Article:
On a few different ways to AmericanStudy football’s place in the Lone Star State.
High school football has apparently been huge in Texas for a good long while, but the last couple decades have seen some high-profile cultural representations of Texas high school football and thus brought it to more mainstream attention. The trends goes back at least to the films Varsity Blues (1999) and Friday Night Lights (2004), although it can be taken back nearly a decade earlier to the best-selling 1990 Buzz Bissinger book on which the latter was based. And it certainly achieved another level of popular prominence during the five-season run of the cult favorite and award-winning televison show, also titled Friday Night Lights (2006-2011). In their own ways, each of these cultural texts reveals the appeal of big-time high school football: combining the thrill of sports played at a high level with the universal and complex realities of teenage and family life, the possibility of heroism (there’s a reason why “My Hero” was the theme song of Varsity Blues) with the realities and challenges of everyday existence.
So I get why high school football strikes a chord, and thus why stories of the state where it’s particularly huge are compelling for American audiences. But Texas high school football is also emblematic of a significant national problem with priorities: that we’ve come to support educational athletics (at the high school and collegiate levels) more and more at the same time that we’re defunding and cutting and generally failing to support education in every other way. There are plenty of details and stories that symbolize those (at least) mixed-up educational priorities, but I’ve never encountered a more striking one than the $60 million high school football stadium at Allen High in Texas. No, that’s not a typo—this venue for high school athletics—for one high school sport—cost $60 million in public funds, money that, to quote that ESPN.com story, the school district “know[s] full well it will never recoup.” Frankly, the public funding element, aggravating as it is (although the bond measure did receive 60% approval—they do love their high school football in Texas, apparently), isn’t even the issue here—even if the $60 million were all private donations, I would say exactly the same thing: take the money, thank everybody very much, and then build a $5 million dollar stadium and use the remaining $55 million for public high schools throughout the state. Maybe that’s not legal, but it’s sure as hell logical.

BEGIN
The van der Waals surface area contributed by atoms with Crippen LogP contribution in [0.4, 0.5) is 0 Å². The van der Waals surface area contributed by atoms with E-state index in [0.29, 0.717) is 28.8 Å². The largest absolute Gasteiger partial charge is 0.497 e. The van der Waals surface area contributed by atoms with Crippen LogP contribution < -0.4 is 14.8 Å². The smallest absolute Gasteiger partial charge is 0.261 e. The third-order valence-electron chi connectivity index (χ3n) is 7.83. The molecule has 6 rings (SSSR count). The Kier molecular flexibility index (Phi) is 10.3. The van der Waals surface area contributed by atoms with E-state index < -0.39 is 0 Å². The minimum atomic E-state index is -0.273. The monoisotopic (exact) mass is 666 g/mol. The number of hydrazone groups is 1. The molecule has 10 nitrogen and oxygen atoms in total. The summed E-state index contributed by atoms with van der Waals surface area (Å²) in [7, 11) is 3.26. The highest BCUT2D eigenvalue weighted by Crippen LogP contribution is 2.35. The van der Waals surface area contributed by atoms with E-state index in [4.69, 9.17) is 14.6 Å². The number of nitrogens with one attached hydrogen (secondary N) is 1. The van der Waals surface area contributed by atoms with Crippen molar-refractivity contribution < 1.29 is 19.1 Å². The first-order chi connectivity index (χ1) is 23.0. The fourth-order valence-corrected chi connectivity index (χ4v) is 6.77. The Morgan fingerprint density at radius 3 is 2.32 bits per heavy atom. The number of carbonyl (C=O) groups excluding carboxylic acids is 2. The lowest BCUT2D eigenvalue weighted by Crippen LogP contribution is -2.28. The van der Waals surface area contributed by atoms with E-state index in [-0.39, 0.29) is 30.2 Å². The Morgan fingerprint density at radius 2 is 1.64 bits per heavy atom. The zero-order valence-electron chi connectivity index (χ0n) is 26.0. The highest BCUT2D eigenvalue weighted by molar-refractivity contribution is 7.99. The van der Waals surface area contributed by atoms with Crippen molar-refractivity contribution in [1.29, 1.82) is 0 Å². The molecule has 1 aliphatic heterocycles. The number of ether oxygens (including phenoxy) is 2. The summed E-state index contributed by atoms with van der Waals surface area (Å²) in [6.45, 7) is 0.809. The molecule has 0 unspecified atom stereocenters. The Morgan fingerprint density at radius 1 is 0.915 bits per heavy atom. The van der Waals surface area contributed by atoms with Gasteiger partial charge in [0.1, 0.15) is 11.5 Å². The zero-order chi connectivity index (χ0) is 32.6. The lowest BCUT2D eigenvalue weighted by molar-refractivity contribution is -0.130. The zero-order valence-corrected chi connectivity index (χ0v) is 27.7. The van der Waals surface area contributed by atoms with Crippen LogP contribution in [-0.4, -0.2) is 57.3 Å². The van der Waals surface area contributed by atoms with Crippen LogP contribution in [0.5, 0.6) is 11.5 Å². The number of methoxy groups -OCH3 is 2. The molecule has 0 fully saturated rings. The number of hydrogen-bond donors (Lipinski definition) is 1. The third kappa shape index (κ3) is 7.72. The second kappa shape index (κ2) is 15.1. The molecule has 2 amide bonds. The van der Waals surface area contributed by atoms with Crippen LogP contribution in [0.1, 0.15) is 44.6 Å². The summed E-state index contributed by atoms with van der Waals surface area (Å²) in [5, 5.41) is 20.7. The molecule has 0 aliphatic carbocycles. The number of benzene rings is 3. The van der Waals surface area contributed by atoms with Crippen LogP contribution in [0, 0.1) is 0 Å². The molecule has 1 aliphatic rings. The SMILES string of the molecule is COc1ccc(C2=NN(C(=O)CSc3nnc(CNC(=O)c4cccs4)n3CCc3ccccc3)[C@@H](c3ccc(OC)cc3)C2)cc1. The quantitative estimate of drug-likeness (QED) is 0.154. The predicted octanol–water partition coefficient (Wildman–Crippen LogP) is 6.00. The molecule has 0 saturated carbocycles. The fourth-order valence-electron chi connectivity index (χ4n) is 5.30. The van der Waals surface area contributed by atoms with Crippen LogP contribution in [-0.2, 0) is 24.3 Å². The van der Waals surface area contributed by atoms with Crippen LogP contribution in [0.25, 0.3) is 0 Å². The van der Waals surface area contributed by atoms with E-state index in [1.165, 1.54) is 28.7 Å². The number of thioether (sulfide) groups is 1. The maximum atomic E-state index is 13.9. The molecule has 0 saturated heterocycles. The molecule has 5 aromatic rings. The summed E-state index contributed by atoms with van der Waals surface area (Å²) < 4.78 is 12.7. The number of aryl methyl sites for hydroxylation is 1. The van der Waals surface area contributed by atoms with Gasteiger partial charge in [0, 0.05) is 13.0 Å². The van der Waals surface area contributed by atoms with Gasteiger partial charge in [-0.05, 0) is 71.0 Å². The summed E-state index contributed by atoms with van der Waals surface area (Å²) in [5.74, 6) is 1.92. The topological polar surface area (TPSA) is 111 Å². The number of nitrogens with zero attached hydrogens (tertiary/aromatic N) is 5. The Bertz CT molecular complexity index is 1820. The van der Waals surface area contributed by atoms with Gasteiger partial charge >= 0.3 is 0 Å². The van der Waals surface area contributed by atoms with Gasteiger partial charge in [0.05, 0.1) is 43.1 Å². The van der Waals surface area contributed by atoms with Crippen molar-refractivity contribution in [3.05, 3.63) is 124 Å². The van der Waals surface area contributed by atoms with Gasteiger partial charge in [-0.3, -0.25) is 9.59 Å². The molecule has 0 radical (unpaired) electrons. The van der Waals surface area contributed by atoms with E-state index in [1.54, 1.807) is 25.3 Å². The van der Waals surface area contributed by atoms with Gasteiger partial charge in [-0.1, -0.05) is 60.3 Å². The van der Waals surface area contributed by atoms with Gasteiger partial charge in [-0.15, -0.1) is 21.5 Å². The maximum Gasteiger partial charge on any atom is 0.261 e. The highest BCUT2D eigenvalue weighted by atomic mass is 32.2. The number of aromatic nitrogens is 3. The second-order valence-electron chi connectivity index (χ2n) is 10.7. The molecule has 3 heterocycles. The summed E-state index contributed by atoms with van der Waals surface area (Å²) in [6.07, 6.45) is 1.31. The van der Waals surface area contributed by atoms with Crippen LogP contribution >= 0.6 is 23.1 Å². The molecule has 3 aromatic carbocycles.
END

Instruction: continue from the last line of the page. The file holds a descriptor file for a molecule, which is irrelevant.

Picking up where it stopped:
So I get the allure of Texas high school football, and am at the same time very frustrated by what it means in our contemporary society and moment. There’s at least one more American layer to this onion, though, and it’s probably the most complicated and double-edged of them all. On the one hand, high school football, like all sports but perhaps more than most (and certainly more than professional sports), has the potential to bring a community together, to offer unifying hope and possibility even in particularly dark and difficult times (such as ours). Yet on the other hand, while high school sports can seem to offer such hope and possibility for the individuals who take part in them, I would argue that in many (indeed, most) individual cases those things are alluring, promises of potential futures that will never come true and can instead keep the individual from focus on his or her more definite and significant next steps. (Cf. Hoop Dreams.) So is Texas high school football a source of hope or an illusion of it? Does it serve important communal and national purposes, or does it distract and take away from what we should be doing and focusing on? As is so often the case with the questions I focus on here, the answer, confusingly but critically, is yes on all counts.
Crowd-sourced Super Bowl this weekend,
PS. So help make that Bowl Super! Share your thoughts on any of these posts and any other aspects of football (or sports) in America, please!
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